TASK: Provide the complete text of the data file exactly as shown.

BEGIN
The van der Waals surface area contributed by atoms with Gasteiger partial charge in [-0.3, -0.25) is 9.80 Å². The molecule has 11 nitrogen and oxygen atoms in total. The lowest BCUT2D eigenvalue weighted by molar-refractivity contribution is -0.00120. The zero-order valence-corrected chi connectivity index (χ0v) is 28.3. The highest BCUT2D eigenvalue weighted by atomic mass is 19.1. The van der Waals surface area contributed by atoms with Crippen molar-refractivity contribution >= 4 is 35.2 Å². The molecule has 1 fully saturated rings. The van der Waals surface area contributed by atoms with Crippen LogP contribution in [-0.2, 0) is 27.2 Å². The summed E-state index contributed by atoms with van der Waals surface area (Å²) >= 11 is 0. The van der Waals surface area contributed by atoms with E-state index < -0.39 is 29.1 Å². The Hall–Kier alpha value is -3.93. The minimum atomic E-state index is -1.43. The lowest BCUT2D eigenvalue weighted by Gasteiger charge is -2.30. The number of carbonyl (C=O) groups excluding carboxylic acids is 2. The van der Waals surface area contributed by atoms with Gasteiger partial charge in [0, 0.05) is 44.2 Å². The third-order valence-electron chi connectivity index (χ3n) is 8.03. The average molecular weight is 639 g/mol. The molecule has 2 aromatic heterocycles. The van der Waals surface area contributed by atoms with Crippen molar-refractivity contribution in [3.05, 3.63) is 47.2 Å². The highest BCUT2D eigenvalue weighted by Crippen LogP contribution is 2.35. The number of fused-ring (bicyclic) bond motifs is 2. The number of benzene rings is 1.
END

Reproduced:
The van der Waals surface area contributed by atoms with Gasteiger partial charge in [-0.3, -0.25) is 9.80 Å². The molecule has 11 nitrogen and oxygen atoms in total. The lowest BCUT2D eigenvalue weighted by molar-refractivity contribution is -0.00120. The zero-order valence-corrected chi connectivity index (χ0v) is 28.3. The highest BCUT2D eigenvalue weighted by atomic mass is 19.1. The van der Waals surface area contributed by atoms with Crippen molar-refractivity contribution >= 4 is 35.2 Å². The molecule has 1 fully saturated rings. The van der Waals surface area contributed by atoms with Crippen LogP contribution in [-0.2, 0) is 27.2 Å². The summed E-state index contributed by atoms with van der Waals surface area (Å²) >= 11 is 0. The van der Waals surface area contributed by atoms with E-state index < -0.39 is 29.1 Å². The Hall–Kier alpha value is -3.93. The minimum atomic E-state index is -1.43. The lowest BCUT2D eigenvalue weighted by Gasteiger charge is -2.30. The number of carbonyl (C=O) groups excluding carboxylic acids is 2. The van der Waals surface area contributed by atoms with Gasteiger partial charge in [0, 0.05) is 44.2 Å². The third-order valence-electron chi connectivity index (χ3n) is 8.03. The average molecular weight is 639 g/mol. The molecule has 2 aromatic heterocycles. The van der Waals surface area contributed by atoms with Crippen molar-refractivity contribution in [3.05, 3.63) is 47.2 Å². The highest BCUT2D eigenvalue weighted by Crippen LogP contribution is 2.35. The number of fused-ring (bicyclic) bond motifs is 2. The number of benzene rings is 1.